The majority of the album is rooted in the same folk sound. Jamison’s vocals, an acoustic guitar, and drums are the most prominent instruments, but there are also atmospheric strings present (which Jamison played himself) in combination with some electronic elements. These elements are present in songs like “The Jacket,” in which Jamison continues to search for authentic connection in a fabricated landscape: “What was I supposed to say to her/In the grocery aisle, in the air conditioning/What was I supposed to say her.” 

The Wilds picks up where Jamison’s incredibly successful debut EP, The Rains, left off. The album features songs from the EP, including “Through A Glass.” In “Through A Glass,” the signature atmospheric strings and acoustic guitar still remain a constant. The song deals with a darker side of longing and love. “Through the glass of the bottle/All is green and bends,” Jamison sings, his voice lilting and lethargic. One perhaps questions what he’s drinking from that bottle, and green can be interpreted as a metaphor for jealousy. “She was my dearest friend/But she will go to heaven/So maybe I can see her then.” Maybe he doesn’t see her much anymore, and perhaps it’s because “she had a lot of boyfriends/I count the ones I know.” The song begins to pick up with the addition of drums and more powerful vocals, contributing to the angst that is present in Jamison’s lyrics.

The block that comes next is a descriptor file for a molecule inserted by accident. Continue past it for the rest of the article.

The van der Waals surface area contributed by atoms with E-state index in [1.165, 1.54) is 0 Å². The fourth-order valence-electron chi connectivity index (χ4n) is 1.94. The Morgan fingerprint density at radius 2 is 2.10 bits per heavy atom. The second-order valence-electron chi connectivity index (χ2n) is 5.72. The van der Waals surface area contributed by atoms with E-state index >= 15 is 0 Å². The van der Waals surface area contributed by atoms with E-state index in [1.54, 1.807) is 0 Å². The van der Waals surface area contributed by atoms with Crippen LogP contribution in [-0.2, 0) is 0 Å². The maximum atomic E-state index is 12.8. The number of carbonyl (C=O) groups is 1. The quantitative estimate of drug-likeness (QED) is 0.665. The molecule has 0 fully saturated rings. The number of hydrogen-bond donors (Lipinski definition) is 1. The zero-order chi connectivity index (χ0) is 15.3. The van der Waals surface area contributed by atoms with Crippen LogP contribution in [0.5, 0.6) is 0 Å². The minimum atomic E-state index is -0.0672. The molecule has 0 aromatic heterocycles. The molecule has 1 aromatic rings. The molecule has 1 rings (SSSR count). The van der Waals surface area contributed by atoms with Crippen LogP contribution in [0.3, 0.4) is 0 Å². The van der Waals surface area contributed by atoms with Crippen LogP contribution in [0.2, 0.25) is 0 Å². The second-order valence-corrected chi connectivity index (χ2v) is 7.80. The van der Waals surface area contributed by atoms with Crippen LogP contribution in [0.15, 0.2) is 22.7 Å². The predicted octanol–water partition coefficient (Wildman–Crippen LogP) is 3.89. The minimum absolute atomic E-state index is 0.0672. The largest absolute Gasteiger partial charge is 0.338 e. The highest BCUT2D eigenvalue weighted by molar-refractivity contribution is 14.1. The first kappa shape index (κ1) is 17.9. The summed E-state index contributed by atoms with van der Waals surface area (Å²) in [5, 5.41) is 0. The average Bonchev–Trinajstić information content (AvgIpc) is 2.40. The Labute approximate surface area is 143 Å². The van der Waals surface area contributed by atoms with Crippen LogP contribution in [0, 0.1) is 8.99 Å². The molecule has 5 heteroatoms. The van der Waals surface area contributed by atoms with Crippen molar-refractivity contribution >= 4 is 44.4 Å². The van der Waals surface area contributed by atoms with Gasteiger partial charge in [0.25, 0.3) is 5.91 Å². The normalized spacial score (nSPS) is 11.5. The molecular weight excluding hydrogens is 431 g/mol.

His hit track “Real Peach” is also featured on the album and is a more upbeat, nice break from all the heavy contemplation the album has us doing. “Real Peach” has a plucky banjo that makes the song a bit happier sounding, united with lines like, “My baby, she’s a real peach.”

Jamison’s unmatched craft has been largely shaped by his parents. His father is a classical composer and his mother is an English professor who encouraged him to write. With The Wilds, Jamison firmly establishes himself as a skilled storyteller. These narratives are bolstered by the soothing sound of acoustic guitars and Jamison’s voice coupled with more dissonant, electronic percussion and powerful singing. This combination of acoustic sound and well-crafted lyrics has allowed Jamison to fully develop vivid scenes and characters in his music. He says regarding the genre,

“It’s lyric driven folk-pop. The lyrics only happen because of the music, though, so it’s a complex unity. The discipline, though, was to make a 'folk-pop’ record that bled out around the edges of genre. What crosses the borders are the ideas and some of the production, but the goal was essentially to make psychologically perceptive jams.”

Jamison has some U.S. shows beginning in December. See all dates below and grab your tickets to be serenaded by the talented lyricist.

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Stream The Wilds below: